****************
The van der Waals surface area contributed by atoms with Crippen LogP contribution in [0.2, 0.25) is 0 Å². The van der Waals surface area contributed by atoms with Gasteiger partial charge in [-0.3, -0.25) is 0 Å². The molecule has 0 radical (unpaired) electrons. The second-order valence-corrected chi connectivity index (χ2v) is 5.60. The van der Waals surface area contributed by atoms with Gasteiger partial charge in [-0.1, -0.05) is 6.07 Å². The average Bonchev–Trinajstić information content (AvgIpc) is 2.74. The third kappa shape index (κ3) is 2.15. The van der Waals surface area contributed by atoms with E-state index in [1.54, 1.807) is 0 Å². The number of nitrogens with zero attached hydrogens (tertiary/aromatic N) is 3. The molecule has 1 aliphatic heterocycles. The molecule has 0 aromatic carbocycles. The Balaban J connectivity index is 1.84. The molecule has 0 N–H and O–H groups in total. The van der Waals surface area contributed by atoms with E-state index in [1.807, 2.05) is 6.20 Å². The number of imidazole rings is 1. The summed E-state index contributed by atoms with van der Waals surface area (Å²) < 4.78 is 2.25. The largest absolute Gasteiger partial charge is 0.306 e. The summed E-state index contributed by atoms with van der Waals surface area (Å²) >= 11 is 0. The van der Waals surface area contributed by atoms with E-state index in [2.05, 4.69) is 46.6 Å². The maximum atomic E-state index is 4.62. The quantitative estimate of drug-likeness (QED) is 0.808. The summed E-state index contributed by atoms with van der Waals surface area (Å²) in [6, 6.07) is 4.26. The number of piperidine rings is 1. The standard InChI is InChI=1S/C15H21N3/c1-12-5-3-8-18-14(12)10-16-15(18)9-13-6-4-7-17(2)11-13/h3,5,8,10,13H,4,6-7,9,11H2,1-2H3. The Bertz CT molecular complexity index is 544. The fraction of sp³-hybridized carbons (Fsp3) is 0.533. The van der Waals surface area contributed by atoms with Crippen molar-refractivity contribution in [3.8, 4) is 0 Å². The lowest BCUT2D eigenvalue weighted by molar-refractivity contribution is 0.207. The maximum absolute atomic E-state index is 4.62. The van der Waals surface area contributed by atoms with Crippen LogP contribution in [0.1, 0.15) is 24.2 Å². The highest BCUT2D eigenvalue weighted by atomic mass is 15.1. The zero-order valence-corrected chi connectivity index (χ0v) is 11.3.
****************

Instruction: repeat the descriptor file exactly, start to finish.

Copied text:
The van der Waals surface area contributed by atoms with Crippen LogP contribution in [0.2, 0.25) is 0 Å². The van der Waals surface area contributed by atoms with Gasteiger partial charge in [-0.3, -0.25) is 0 Å². The molecule has 0 radical (unpaired) electrons. The second-order valence-corrected chi connectivity index (χ2v) is 5.60. The van der Waals surface area contributed by atoms with Gasteiger partial charge in [-0.1, -0.05) is 6.07 Å². The average Bonchev–Trinajstić information content (AvgIpc) is 2.74. The third kappa shape index (κ3) is 2.15. The van der Waals surface area contributed by atoms with E-state index in [1.54, 1.807) is 0 Å². The number of nitrogens with zero attached hydrogens (tertiary/aromatic N) is 3. The molecule has 1 aliphatic heterocycles. The molecule has 0 aromatic carbocycles. The Balaban J connectivity index is 1.84. The molecule has 0 N–H and O–H groups in total. The van der Waals surface area contributed by atoms with E-state index in [1.807, 2.05) is 6.20 Å². The number of imidazole rings is 1. The summed E-state index contributed by atoms with van der Waals surface area (Å²) < 4.78 is 2.25. The largest absolute Gasteiger partial charge is 0.306 e. The summed E-state index contributed by atoms with van der Waals surface area (Å²) >= 11 is 0. The van der Waals surface area contributed by atoms with E-state index in [2.05, 4.69) is 46.6 Å². The maximum atomic E-state index is 4.62. The quantitative estimate of drug-likeness (QED) is 0.808. The summed E-state index contributed by atoms with van der Waals surface area (Å²) in [6, 6.07) is 4.26. The number of piperidine rings is 1. The standard InChI is InChI=1S/C15H21N3/c1-12-5-3-8-18-14(12)10-16-15(18)9-13-6-4-7-17(2)11-13/h3,5,8,10,13H,4,6-7,9,11H2,1-2H3. The Bertz CT molecular complexity index is 544. The fraction of sp³-hybridized carbons (Fsp3) is 0.533. The van der Waals surface area contributed by atoms with Crippen molar-refractivity contribution in [3.8, 4) is 0 Å². The lowest BCUT2D eigenvalue weighted by molar-refractivity contribution is 0.207. The maximum absolute atomic E-state index is 4.62. The van der Waals surface area contributed by atoms with Crippen LogP contribution in [0.1, 0.15) is 24.2 Å². The highest BCUT2D eigenvalue weighted by atomic mass is 15.1. The zero-order valence-corrected chi connectivity index (χ0v) is 11.3.